Between AD 900-1600, the native peoples of the Mississippi River
Valley and other areas of the Eastern Woodlands of the United
States conceived and executed one of the greatest artistic
traditions of the Precolumbian Americas. Created in the media of
copper, shell, stone, clay, and wood, and incised or carved with a
complex set of symbols and motifs, this seven-hundred-year-old
artistic tradition functioned within a multiethnic landscape
centered on communities dominated by earthen mounds and plazas.
Previous researchers have referred to this material as the
Southeastern Ceremonial Complex (SECC).
This groundbreaking volume brings together ten essays by leading
anthropologists, archaeologists, and art historians, who analyze
the iconography of Mississippian art in order to reconstruct the
ritual activities, cosmological vision, and ideology of these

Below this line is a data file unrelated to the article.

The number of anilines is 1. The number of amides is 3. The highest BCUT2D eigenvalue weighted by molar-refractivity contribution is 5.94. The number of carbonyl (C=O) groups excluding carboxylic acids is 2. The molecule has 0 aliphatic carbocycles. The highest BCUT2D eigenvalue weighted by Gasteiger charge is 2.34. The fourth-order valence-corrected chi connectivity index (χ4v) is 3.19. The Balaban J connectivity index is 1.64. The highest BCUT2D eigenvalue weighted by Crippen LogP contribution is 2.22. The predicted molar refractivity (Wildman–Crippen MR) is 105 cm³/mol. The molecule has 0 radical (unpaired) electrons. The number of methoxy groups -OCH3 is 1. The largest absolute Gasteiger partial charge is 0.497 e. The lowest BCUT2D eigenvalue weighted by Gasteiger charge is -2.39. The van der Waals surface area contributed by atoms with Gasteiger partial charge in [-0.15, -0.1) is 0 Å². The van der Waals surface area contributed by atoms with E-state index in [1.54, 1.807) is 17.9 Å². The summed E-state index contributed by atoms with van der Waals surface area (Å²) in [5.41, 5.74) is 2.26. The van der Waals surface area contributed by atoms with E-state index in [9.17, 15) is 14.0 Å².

ancient precursors to several groups of contemporary Native
Americans. Significantly, the authors correlate archaeological,
ethnographic, and art historical data that illustrate the stylistic
differences within Mississippian art as well as the numerous
changes that occur through time. The research also demonstrates the
inadequacy of the SECC label, since Mississippian art is not
limited to the Southeast and reflects stylistic changes over time
among several linked but distinct religious traditions. The term
Mississippian Iconographic Interaction Sphere (MIIS) more
adequately describes the corpus of this Mississippian art. Most
important, the authors illustrate the overarching nature of the
ancient Native American religious system, as a creation unique to
the native American cultures of the eastern United States.
Subjects: Archaeology, Sociology
Table of Contents
You are viewing the table of contents
You do not have access to this
on JSTOR. Try logging in through your institution for access.